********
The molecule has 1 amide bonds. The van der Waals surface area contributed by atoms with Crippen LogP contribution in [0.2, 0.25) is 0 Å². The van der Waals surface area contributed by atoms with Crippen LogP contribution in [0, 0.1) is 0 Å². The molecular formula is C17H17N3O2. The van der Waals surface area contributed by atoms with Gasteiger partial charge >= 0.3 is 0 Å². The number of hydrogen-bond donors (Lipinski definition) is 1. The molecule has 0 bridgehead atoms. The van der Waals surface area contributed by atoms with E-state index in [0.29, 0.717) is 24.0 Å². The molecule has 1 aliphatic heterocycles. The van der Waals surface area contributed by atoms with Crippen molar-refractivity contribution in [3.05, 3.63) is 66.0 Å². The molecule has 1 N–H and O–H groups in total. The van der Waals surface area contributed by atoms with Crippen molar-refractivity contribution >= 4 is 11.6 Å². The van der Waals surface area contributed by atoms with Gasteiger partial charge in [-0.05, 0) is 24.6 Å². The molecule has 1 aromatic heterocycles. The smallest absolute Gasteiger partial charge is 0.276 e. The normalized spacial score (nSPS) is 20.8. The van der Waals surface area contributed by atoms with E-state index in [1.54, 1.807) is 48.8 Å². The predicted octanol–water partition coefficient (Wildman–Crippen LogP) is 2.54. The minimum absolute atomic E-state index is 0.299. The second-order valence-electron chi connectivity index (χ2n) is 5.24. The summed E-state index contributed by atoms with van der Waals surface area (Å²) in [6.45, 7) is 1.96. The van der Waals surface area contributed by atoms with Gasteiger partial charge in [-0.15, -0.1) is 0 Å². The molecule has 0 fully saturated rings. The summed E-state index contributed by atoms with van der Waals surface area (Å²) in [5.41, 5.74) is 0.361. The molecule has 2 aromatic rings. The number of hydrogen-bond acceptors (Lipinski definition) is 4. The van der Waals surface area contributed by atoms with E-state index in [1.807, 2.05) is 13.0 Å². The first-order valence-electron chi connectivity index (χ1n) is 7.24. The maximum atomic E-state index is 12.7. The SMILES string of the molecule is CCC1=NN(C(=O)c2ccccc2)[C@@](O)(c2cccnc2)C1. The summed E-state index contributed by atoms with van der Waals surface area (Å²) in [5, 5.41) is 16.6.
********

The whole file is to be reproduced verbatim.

The molecule has 1 amide bonds. The van der Waals surface area contributed by atoms with Crippen LogP contribution in [0.2, 0.25) is 0 Å². The van der Waals surface area contributed by atoms with Crippen LogP contribution in [0, 0.1) is 0 Å². The molecular formula is C17H17N3O2. The van der Waals surface area contributed by atoms with Gasteiger partial charge >= 0.3 is 0 Å². The number of hydrogen-bond donors (Lipinski definition) is 1. The molecule has 0 bridgehead atoms. The van der Waals surface area contributed by atoms with E-state index in [0.29, 0.717) is 24.0 Å². The molecule has 1 aliphatic heterocycles. The van der Waals surface area contributed by atoms with Crippen molar-refractivity contribution in [3.05, 3.63) is 66.0 Å². The molecule has 1 N–H and O–H groups in total. The van der Waals surface area contributed by atoms with Crippen molar-refractivity contribution >= 4 is 11.6 Å². The van der Waals surface area contributed by atoms with Gasteiger partial charge in [-0.05, 0) is 24.6 Å². The molecule has 1 aromatic heterocycles. The smallest absolute Gasteiger partial charge is 0.276 e. The normalized spacial score (nSPS) is 20.8. The van der Waals surface area contributed by atoms with E-state index in [1.54, 1.807) is 48.8 Å². The predicted octanol–water partition coefficient (Wildman–Crippen LogP) is 2.54. The minimum absolute atomic E-state index is 0.299. The second-order valence-electron chi connectivity index (χ2n) is 5.24. The summed E-state index contributed by atoms with van der Waals surface area (Å²) in [6.45, 7) is 1.96. The van der Waals surface area contributed by atoms with Gasteiger partial charge in [-0.15, -0.1) is 0 Å². The molecule has 0 fully saturated rings. The summed E-state index contributed by atoms with van der Waals surface area (Å²) in [5.41, 5.74) is 0.361. The molecule has 2 aromatic rings. The number of hydrogen-bond acceptors (Lipinski definition) is 4. The van der Waals surface area contributed by atoms with E-state index in [1.807, 2.05) is 13.0 Å². The first-order valence-electron chi connectivity index (χ1n) is 7.24. The maximum atomic E-state index is 12.7. The SMILES string of the molecule is CCC1=NN(C(=O)c2ccccc2)[C@@](O)(c2cccnc2)C1. The summed E-state index contributed by atoms with van der Waals surface area (Å²) in [5, 5.41) is 16.6.